This story was originally published by the Guardian and is reproduced here as part of the Climate Desk collaboration.
The landmark climate legislation passed by the Senate after months of wrangling and weakening by fossil-fuel friendly Democrats will lead to more harm than good, according to frontline community groups who are calling on Joe Biden to declare a climate emergency.
If signed into law, the Inflation Reduction Act of 2022 (IRA) would allocate $369 billion to reduce America’s greenhouse gas emissions and invest in renewable energy sources—a historic amount that scientists estimate will lead to net reductions of 40 percent by 2030, compared with 2005 levels.
It would be the first significant climate legislation to be passed in the US, which is historically responsible for more greenhouse gas emissions than any other country. But the bill makes a slew of concessions to the fossil fuel industry, including mandating drilling and pipeline deals that will harm communities from Alaska to Appalachia and the Gulf coast and tie the US to planet-heating energy projects for decades to come.
“Once again, the only climate proposal on the table requires that the communities of the Gulf south bear the disproportionate cost of national interests bending a knee to dirty energy—furthering the debt this country owes to the South,” said Colette Pichon Battle from Taproot Earth Vision (formerly Gulf Coast Center for Law & Policy).
“Solving the climate crisis requires eliminating fossil fuels, and the Inflation Reduction Act simply does not do this,” added Steven Feit, senior attorney at the Center for International Environmental Law.
Overall, many environmental and community groups agree that while the deal will bring some long-term global benefits by cutting greenhouse gas emissions, it’s not enough and consigns communities already threatened by sea level rise, floods and extreme heat to further misery.
The bill is a watered-down version of Biden’s ambitious Build Back Better bill which was blocked by every single Republican and also conservative Democratic senators Joe Manchin and Kyrsten Sinema, who have both received significant campaign support from fossil fuel industries. West Virginia’s Manchin, in particular, is known for his close personal ties to the coal sector.
“This was a backdoor take-it-or-leave-it deal between a coal baron and Democratic leaders in which any opposition from lawmakers or frontline communities was quashed. It was an inherently unjust process, a deal which sacrifices so many communities and doesn’t get us anywhere near where we need to go, yet is being presented as a savior legislation,” said Jean Su, energy justice program director at the Center for Biological Diversity.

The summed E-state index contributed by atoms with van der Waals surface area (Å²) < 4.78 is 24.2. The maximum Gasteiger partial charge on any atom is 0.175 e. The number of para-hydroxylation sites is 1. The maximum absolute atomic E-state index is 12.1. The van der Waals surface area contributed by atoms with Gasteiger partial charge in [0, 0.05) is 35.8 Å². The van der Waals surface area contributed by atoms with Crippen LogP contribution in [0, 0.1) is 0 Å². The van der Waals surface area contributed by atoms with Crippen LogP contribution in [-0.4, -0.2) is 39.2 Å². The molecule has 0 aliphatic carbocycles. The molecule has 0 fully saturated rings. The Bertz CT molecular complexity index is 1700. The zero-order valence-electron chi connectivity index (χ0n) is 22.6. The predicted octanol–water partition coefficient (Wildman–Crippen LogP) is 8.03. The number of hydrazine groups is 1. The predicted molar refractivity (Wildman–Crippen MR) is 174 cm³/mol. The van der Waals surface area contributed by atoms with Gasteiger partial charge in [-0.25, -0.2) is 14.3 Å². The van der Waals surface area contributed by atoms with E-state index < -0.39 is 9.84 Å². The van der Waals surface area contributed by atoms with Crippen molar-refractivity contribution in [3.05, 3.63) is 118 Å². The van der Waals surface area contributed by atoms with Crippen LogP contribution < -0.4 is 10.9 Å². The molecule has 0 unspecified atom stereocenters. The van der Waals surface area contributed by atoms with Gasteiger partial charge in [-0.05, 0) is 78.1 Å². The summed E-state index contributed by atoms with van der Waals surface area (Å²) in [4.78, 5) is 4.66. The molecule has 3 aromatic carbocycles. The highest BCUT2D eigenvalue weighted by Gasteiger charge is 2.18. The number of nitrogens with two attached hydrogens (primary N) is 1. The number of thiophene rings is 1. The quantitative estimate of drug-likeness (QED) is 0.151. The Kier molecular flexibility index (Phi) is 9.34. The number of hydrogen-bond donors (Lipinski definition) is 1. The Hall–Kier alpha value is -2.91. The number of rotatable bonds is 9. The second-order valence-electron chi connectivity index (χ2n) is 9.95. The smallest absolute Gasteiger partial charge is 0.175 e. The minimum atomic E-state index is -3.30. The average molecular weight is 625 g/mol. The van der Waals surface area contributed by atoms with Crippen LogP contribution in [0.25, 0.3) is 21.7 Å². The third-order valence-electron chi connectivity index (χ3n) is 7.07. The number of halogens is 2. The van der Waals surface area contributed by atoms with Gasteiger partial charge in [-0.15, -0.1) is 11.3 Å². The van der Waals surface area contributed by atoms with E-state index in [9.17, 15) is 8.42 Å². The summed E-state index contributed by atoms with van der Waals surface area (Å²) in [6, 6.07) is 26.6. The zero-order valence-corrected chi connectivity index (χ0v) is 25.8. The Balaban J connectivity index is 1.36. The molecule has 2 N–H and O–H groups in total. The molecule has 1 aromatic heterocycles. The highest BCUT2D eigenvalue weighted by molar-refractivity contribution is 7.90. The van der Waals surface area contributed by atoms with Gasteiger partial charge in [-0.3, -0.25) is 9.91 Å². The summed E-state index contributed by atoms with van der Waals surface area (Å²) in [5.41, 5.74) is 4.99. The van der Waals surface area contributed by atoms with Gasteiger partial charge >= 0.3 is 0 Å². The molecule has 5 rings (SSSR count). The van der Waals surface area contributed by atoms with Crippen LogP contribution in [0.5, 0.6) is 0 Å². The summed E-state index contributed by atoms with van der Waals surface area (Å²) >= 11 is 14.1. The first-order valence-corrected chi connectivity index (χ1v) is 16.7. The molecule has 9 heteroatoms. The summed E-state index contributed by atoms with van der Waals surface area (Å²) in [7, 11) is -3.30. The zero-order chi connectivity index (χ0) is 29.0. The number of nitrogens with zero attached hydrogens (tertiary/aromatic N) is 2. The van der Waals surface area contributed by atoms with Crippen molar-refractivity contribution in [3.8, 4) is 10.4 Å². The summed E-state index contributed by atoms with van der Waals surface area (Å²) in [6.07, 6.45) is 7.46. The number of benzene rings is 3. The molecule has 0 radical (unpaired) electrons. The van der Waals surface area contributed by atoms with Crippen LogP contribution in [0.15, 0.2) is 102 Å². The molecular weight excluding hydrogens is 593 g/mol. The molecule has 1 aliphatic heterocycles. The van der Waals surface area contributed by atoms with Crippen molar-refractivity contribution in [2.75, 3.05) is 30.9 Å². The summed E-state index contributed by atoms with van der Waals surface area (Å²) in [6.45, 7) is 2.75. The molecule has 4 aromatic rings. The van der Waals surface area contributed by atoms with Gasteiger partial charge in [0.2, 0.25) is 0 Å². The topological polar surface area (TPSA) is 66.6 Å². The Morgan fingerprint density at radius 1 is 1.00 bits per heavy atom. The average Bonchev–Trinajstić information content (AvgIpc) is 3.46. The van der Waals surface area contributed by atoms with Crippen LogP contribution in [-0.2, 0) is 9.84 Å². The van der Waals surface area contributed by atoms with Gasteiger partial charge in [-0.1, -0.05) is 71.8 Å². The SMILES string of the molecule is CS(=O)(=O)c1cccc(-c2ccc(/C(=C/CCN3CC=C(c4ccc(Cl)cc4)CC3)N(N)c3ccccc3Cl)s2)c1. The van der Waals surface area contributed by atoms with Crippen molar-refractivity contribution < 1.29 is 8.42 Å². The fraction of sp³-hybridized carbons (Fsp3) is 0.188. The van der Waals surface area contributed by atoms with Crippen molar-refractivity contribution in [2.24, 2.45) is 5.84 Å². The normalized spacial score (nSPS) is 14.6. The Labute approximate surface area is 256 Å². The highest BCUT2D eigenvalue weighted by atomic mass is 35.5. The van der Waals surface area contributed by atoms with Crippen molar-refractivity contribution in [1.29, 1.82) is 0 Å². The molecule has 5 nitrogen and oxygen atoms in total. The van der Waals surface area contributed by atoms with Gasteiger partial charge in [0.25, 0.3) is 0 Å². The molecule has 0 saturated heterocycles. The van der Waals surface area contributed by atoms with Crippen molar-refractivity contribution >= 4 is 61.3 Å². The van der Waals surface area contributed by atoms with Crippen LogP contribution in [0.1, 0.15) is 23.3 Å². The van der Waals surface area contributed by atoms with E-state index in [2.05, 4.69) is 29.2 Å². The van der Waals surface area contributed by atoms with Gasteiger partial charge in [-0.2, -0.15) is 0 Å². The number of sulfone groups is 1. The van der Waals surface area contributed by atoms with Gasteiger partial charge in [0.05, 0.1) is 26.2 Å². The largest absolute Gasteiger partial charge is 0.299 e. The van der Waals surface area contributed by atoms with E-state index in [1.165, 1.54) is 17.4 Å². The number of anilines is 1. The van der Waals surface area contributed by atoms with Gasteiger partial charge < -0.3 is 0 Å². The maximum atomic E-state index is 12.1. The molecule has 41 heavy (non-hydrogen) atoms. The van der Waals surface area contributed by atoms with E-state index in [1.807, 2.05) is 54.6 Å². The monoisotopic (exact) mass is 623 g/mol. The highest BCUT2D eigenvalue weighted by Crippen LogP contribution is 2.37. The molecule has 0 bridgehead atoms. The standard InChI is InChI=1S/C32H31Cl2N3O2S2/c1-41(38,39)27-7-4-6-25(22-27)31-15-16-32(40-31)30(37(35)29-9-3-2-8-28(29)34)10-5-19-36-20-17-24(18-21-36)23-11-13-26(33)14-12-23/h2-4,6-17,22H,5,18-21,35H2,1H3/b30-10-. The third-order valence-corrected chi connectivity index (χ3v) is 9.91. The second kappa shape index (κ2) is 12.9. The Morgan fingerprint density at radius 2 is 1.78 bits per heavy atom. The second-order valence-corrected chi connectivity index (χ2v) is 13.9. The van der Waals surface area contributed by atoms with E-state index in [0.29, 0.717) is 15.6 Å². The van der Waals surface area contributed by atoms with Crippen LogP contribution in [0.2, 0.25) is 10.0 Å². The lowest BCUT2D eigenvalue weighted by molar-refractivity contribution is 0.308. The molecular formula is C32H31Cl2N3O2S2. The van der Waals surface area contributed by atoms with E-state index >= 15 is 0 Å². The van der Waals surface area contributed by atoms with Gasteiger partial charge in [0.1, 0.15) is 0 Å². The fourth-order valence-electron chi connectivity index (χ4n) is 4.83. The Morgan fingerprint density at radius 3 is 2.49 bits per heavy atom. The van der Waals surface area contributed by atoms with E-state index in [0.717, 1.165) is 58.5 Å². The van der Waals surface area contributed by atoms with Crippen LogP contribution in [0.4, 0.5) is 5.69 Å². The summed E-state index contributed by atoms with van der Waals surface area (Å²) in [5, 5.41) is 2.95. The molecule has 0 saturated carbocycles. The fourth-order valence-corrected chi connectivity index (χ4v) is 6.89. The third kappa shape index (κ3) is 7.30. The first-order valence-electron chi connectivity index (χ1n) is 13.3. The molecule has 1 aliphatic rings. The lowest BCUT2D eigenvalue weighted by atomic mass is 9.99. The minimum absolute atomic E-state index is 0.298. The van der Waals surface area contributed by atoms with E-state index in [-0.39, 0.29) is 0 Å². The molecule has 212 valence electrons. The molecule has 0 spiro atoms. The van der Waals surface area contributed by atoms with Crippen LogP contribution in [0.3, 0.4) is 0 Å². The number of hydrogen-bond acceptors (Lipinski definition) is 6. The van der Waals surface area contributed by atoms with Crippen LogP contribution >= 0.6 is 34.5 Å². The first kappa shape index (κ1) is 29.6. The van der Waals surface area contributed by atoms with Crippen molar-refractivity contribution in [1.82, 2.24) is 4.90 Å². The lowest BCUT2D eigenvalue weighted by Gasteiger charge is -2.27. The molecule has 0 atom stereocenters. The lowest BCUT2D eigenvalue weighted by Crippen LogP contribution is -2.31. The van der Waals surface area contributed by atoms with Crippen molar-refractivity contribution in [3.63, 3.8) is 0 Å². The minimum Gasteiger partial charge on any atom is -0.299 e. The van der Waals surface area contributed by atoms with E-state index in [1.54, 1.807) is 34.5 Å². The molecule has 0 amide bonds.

The IRA, which includes new tax provisions to pay for the historic $739 billion climate and healthcare spending package, has been touted as a huge victory for the Biden administration as the Democrats gear up for a tough ride in the midterm elections, when they face losing control of both houses of Congress.
The spending package will expedite expansion of the clean energy industry, and while it includes historic funds to tackle air pollution and help consumers go green through electric vehicle and household appliance subsidies, the vast majority of the funds will benefit corporations.
A cost-benefit analysis by the Climate Justice Alliance (CJA), which represents a wide range of urban and rural groups nationwide, concludes that the strengths of the IRA are outweighed by the bill’s weaknesses and threats posed by the expansion of fossil fuels and unproven technologies such as carbon capture and hydrogen generation—which the bill will incentivize with billions of dollars of tax credits that will mostly benefit oil and gas.
“Climate investments should not be handcuffed to corporate subsidies for fossil fuel development and unproven technologies that will poison our communities for decades,” said Juan Jhong-Chung from the Michigan Environmental Justice Coalition, a member of the CJA.
The IRA is a huge step towards creating a green capitalist industry that wrongly assumes the economic benefits will trickle down to low-income communities and households, added Su.
Many advocacy groups agree that the IRA should be the first step—not the final climate policy—for Biden, who promised to be the country’s first climate president.
People vs Fossil Fuels, a national coalition of more than 1,200 organizations from all 50 states, recently delivered a petition with more than 500,000 signatures to the White House calling on Biden to declare a climate emergency, which would unlock new funds for urgently needed climate adaptation in hard-hit communities, and use executive actions to stop the expansion of fossil fuels.
Siqiniq Maupin, executive director of Sovereign Iñupiat for a Living Arctic, said: “This new bill is genocide, there is no other way to put it. This is a life or death situation and the longer we act as though the world isn’t on fire around us, the worse our burns will be. Biden has the power to prevent this, to mitigate the damage.”